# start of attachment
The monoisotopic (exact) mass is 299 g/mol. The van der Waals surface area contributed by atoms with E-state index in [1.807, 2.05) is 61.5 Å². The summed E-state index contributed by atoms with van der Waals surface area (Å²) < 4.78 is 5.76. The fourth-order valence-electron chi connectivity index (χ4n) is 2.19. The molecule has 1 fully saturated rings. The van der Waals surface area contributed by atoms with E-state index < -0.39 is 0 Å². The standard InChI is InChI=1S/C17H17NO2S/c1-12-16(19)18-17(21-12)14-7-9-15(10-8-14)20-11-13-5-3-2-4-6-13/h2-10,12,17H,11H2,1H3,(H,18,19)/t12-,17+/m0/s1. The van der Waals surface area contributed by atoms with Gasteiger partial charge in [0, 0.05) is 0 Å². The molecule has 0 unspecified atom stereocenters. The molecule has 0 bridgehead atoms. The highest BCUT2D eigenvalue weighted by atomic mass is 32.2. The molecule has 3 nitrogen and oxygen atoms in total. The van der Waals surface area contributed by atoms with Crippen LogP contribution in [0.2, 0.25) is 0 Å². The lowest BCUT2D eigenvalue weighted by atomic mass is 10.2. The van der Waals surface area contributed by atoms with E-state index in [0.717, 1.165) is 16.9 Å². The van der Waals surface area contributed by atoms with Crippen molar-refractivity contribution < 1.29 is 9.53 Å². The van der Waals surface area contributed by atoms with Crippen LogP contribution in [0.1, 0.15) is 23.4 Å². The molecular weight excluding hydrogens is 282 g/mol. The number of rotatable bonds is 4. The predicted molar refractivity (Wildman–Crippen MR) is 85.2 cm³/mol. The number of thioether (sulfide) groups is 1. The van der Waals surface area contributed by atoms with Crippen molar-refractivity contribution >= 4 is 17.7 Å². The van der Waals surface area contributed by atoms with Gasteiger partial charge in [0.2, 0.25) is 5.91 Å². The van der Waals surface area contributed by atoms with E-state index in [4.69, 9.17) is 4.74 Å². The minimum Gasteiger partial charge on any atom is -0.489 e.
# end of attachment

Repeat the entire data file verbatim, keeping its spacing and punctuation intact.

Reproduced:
The monoisotopic (exact) mass is 299 g/mol. The van der Waals surface area contributed by atoms with E-state index in [1.807, 2.05) is 61.5 Å². The summed E-state index contributed by atoms with van der Waals surface area (Å²) < 4.78 is 5.76. The fourth-order valence-electron chi connectivity index (χ4n) is 2.19. The molecule has 1 fully saturated rings. The van der Waals surface area contributed by atoms with E-state index < -0.39 is 0 Å². The standard InChI is InChI=1S/C17H17NO2S/c1-12-16(19)18-17(21-12)14-7-9-15(10-8-14)20-11-13-5-3-2-4-6-13/h2-10,12,17H,11H2,1H3,(H,18,19)/t12-,17+/m0/s1. The van der Waals surface area contributed by atoms with Gasteiger partial charge in [0, 0.05) is 0 Å². The molecule has 0 unspecified atom stereocenters. The molecule has 0 bridgehead atoms. The highest BCUT2D eigenvalue weighted by atomic mass is 32.2. The molecule has 3 nitrogen and oxygen atoms in total. The van der Waals surface area contributed by atoms with Crippen LogP contribution in [0.2, 0.25) is 0 Å². The lowest BCUT2D eigenvalue weighted by atomic mass is 10.2. The van der Waals surface area contributed by atoms with E-state index in [0.717, 1.165) is 16.9 Å². The van der Waals surface area contributed by atoms with Crippen molar-refractivity contribution < 1.29 is 9.53 Å². The van der Waals surface area contributed by atoms with Crippen LogP contribution in [0.1, 0.15) is 23.4 Å². The molecular weight excluding hydrogens is 282 g/mol. The number of rotatable bonds is 4. The predicted molar refractivity (Wildman–Crippen MR) is 85.2 cm³/mol. The number of thioether (sulfide) groups is 1. The van der Waals surface area contributed by atoms with Crippen molar-refractivity contribution >= 4 is 17.7 Å². The van der Waals surface area contributed by atoms with Gasteiger partial charge in [0.2, 0.25) is 5.91 Å². The van der Waals surface area contributed by atoms with E-state index in [4.69, 9.17) is 4.74 Å². The minimum Gasteiger partial charge on any atom is -0.489 e.